Protesters at American University demand mandatory course on sexual assault prevention

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A major protest erupted on the campus of American University Thursday afternoon. Some students are angry with what they say is the university's poor record on sexual assault prevention.

The protest was peaceful, but student demonstrators say what has been going on at American University in regards to its reporting of and preventing sexual abuse is providing them no peace of mind. And to drive their point home, they took to the streets to get that message out.

The protesters want American University to create a mandatory course all students must take that teaches campus sexual assault prevention. It is an issue these protesters say the university itself is coming up short on.

"It makes you more cautious, but it also makes you angrier," said sophomore student Amanda Swanson.

She said the university is missing opportunities to send a clear message.

"They are not really properly educating incoming freshmen -- not only about sexual assault, but also what constitutes consent," she said.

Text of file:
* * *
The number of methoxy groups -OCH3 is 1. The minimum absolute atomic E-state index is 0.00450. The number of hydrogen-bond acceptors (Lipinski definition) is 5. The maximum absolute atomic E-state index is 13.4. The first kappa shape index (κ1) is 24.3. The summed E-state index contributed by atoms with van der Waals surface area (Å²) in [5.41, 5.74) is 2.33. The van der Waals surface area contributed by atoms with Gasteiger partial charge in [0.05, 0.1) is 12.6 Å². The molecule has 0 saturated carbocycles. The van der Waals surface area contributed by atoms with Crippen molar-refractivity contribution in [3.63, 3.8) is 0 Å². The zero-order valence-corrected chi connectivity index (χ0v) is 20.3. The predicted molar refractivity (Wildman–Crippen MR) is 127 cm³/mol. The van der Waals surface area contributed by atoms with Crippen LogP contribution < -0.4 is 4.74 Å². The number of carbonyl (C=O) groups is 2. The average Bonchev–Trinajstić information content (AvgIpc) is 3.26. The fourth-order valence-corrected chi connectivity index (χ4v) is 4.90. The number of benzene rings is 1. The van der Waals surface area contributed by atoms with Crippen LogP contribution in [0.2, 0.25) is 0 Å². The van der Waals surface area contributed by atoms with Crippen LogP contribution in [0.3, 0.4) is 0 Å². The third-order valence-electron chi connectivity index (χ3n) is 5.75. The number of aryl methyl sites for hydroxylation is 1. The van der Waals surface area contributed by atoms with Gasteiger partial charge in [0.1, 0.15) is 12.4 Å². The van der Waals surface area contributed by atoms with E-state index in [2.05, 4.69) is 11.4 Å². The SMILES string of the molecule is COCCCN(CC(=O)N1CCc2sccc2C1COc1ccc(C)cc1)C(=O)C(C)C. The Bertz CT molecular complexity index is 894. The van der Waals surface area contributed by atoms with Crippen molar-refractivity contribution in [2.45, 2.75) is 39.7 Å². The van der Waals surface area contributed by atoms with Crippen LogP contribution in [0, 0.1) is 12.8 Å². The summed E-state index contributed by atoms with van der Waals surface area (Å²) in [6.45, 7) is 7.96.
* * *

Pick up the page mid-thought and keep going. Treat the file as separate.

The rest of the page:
Just weeks ago, the U.S. Department of Education launched a Title IX civil rights investigation of American University -- one of only 104 colleges across the county. The probe centers on how the university responds to cases of on-campus sexual violence.

American University officials would not talk to us on camera, but put out a statement saying the "university does not tolerate any form of sexual violence or sexual misconduct. University complaints are investigated promptly, reported properly."

While these protesters are speaking with one voice, that is not necessarily the case when you talk to other students about how their university is dealing with this subject.

The reactions FOX 5 heard ranged from "good job" to "long way to go."

"When it comes to this subject, it's hard to even get an appointment at the counseling center," said student Ally Surine.

"The university definitely does do to a lot to put forth all the information that they need to about sexual assault," said John Louch.

"There seems to be a lot of resources out there, but I do hear mixed reviews from undergraduates that I work with," said graduate student Roxanne Kruger.

American University pointed reporters to a list of websites aimed at end campus sex assaults. Meanwhile, students say their protests are not about to end anytime soon.

Catholic University in Northeast D.C. is also part of this investigation by the education department's Office for Civil Rights.

The Department of Education says they are at the very beginning of investigating all of these 104 institutions, and has indicated at this point that there has not been any wrongdoing by the universities.